She raised the topic again after our father did finally pass away, to tell me how much she hated me for being gay, and about other things in my life. I chose to never see her again, now 15 years.

    The next problem, though, was whether to tell my father, which I greatly wanted to do while I could. We'd been informed he only had a few months left, but he was being kept in the dark. My sister claimed he knew about me from the beginning, but I wondered if over the years he came to believe I had "grown out of it."

    I finally decided not to tell him. It seemed to me if the news would upset him, why make him unhappy in his last months? Was my motive in wanting to tell him more to ease my own feelings, rather than to make his difficult final days less stressful? And after all, hadn't his doctors recommended we not tell him he was terminal? (And later making me suspicious that my own doctors were doing the same thing when I developed the same cancer myself) But still a tough choice.
  • Posted by a hidden member.
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    May 16, 2012 2:35 PM GMT
    This was the very first coming out conversation I had with my close friend.

    Me - You know that girl that was hitting on me last night (at the club), the one that you ended up going home with?
    Friend - Yeeeah? icon_neutral.gif
    Me - Well, there is a reason I didn't make a move...
    Friend (nervous) - Uh huh? icon_confused.gif
    Me - Well, I know you think I'm shy, but the real reason is I'm gay.
    Friend - Oh Haha! I thought you were going to say you were angry at me for cutting in!
  • drypin

    Posts: 1798

    May 16, 2012 2:41 PM GMT
    It turns out my female friend in high school was in love with me. She bawled when I came out to her one weekend when she was visiting me in college. I'd let it slip that I had something to talk with her about. I'm afraid her mind took a whole different turn with that. Instead of a proposal, she gets the coming out spiel.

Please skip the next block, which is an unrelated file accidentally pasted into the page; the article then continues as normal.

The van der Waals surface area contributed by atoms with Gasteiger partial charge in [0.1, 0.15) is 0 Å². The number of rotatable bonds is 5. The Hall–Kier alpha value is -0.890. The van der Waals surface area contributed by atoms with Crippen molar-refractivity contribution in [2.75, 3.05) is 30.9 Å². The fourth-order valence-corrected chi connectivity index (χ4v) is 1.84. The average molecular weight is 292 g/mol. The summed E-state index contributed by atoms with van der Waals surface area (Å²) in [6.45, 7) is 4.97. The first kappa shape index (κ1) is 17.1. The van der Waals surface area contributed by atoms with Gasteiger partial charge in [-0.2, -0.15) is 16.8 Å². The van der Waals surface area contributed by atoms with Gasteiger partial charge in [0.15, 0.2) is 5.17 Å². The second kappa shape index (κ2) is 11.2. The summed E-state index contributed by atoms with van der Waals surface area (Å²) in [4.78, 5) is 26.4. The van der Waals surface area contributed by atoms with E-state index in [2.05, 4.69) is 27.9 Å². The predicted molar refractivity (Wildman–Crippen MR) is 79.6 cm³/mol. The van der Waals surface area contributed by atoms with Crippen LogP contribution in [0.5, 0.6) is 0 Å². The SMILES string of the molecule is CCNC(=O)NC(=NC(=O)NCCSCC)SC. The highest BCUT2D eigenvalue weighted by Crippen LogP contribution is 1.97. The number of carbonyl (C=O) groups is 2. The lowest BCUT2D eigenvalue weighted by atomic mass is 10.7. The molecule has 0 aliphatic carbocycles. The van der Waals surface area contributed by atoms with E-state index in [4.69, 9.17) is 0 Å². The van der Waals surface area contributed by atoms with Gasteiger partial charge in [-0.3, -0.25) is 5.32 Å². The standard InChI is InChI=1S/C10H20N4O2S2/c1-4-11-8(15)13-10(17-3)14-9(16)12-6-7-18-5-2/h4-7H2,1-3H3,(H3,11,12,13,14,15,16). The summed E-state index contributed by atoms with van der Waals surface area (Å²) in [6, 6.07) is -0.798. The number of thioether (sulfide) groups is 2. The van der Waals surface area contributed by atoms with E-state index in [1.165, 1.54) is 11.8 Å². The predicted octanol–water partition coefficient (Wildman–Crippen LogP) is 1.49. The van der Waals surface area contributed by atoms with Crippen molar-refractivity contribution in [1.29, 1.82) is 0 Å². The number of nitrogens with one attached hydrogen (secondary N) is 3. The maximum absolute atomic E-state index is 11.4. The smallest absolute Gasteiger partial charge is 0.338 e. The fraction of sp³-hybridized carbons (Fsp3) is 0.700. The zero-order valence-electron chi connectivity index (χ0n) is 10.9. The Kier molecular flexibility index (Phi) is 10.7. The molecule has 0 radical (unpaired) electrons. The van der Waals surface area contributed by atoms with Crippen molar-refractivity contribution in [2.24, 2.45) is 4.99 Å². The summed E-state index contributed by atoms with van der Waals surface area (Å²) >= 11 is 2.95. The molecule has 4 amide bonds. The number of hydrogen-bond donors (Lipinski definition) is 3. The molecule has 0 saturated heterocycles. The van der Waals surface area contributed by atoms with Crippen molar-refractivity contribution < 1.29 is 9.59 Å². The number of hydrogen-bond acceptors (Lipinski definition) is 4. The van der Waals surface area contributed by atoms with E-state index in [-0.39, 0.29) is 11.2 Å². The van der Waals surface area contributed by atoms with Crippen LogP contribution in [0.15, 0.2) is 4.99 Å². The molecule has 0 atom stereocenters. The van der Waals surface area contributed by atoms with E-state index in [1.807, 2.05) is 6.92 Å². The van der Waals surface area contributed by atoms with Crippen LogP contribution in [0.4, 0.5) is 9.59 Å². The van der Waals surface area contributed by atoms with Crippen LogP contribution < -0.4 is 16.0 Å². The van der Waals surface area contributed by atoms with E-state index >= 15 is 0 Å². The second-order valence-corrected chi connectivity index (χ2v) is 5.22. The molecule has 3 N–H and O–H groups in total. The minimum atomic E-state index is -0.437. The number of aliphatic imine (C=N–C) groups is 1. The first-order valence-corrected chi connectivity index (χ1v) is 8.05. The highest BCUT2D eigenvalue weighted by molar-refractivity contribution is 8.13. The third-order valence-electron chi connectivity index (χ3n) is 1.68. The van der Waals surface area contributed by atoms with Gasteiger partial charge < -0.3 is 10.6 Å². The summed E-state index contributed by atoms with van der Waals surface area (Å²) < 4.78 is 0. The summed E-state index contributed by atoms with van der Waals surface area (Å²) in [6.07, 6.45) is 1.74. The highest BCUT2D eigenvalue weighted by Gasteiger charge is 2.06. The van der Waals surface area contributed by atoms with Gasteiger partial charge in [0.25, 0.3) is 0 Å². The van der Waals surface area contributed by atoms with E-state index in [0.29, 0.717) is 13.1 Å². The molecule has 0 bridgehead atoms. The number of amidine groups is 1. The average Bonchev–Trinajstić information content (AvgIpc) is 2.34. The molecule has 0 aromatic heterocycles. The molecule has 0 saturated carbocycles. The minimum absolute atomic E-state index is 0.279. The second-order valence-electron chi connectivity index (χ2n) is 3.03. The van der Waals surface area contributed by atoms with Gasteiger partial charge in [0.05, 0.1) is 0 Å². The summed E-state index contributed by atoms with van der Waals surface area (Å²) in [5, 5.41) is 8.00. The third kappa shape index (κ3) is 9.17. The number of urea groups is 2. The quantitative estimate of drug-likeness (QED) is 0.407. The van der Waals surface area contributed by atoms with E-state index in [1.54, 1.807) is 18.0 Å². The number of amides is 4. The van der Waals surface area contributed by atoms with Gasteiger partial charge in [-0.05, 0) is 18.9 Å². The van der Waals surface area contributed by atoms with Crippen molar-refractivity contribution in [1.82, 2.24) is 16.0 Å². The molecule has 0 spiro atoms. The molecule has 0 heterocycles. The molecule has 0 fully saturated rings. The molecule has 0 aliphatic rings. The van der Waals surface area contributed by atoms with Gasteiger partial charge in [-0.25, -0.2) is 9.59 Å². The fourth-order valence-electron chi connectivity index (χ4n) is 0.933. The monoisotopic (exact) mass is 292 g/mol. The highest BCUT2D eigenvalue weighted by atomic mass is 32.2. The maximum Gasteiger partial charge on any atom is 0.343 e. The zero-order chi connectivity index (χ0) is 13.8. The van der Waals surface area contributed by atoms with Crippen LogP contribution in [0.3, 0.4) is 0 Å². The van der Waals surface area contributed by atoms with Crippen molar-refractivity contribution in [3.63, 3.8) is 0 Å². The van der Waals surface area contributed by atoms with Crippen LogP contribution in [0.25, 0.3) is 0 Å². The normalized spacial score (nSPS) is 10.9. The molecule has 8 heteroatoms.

(Bear in mind that, while she was a very dear friend, we had never done anything that I would have interpreted as remotely leading in that direction. She was just a very innocent girl with an active imagination and big dreams.)

    I actually felt a little ashamed of being gay for a few minutes - not because I thought there was anything wrong with it but because I might otherwise have been the answer to her dreams.
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    May 16, 2012 2:45 PM GMT
    I too was a total wreck, my stomach was turning, my face was red, my heart was beating, I was in a panic etc.. Then, I blurted it all out. The family looked at me and then said, " Pass the potatoes"...It was, a non event. I imagine a long time ago it was far worse than it is now. BUT, still, coming out of the closet is no easy task. BUT, all that is hard is worthwhile. You will love life outside of the closet ! Welcome to your new world, live long and celebrate..

  • May 16, 2012 2:48 PM GMT
    I told one of my friends and she screamed (out of excitement) and said "YES". I don't know why she was happier than I was. I think she was just proud of the fact that I was able to accept who I was.
  • gymrat1

    Posts: 132

    May 16, 2012 3:07 PM GMT
    smartmoney saidIt was no big deal to the people who loved me. I don't get the drama I have heard from people. It's 2012, everyone knows about the gay. Maybe if you were coming out in 1950 it would be shocking, but now? Doubtful.